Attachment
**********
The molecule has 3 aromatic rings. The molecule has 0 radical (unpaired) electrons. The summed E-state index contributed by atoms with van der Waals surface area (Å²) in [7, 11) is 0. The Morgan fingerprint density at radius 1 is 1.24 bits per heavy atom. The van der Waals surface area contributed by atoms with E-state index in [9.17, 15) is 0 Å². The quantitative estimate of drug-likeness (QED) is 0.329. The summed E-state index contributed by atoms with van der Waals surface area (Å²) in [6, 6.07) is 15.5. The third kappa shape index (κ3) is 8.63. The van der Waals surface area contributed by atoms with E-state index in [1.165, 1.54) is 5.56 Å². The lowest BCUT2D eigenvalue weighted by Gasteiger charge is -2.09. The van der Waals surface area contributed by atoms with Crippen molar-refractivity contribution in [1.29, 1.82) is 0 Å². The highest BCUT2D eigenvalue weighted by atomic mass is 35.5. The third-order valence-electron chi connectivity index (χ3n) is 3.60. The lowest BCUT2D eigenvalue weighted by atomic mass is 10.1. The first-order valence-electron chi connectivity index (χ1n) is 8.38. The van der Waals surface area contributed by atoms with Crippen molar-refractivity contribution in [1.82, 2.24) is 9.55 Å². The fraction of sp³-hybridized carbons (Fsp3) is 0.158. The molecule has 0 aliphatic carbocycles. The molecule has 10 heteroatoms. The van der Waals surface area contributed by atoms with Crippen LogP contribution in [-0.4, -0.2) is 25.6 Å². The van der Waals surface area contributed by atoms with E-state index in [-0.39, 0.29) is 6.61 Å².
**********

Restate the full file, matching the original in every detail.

The molecule has 3 aromatic rings. The molecule has 0 radical (unpaired) electrons. The summed E-state index contributed by atoms with van der Waals surface area (Å²) in [7, 11) is 0. The Morgan fingerprint density at radius 1 is 1.24 bits per heavy atom. The van der Waals surface area contributed by atoms with E-state index in [9.17, 15) is 0 Å². The quantitative estimate of drug-likeness (QED) is 0.329. The summed E-state index contributed by atoms with van der Waals surface area (Å²) in [6, 6.07) is 15.5. The third kappa shape index (κ3) is 8.63. The van der Waals surface area contributed by atoms with E-state index in [1.165, 1.54) is 5.56 Å². The lowest BCUT2D eigenvalue weighted by Gasteiger charge is -2.09. The van der Waals surface area contributed by atoms with Crippen molar-refractivity contribution in [1.29, 1.82) is 0 Å². The highest BCUT2D eigenvalue weighted by atomic mass is 35.5. The third-order valence-electron chi connectivity index (χ3n) is 3.60. The lowest BCUT2D eigenvalue weighted by atomic mass is 10.1. The first-order valence-electron chi connectivity index (χ1n) is 8.38. The van der Waals surface area contributed by atoms with Crippen molar-refractivity contribution in [1.82, 2.24) is 9.55 Å². The fraction of sp³-hybridized carbons (Fsp3) is 0.158. The molecule has 0 aliphatic carbocycles. The molecule has 10 heteroatoms. The van der Waals surface area contributed by atoms with Crippen LogP contribution in [-0.4, -0.2) is 25.6 Å². The van der Waals surface area contributed by atoms with E-state index in [-0.39, 0.29) is 6.61 Å².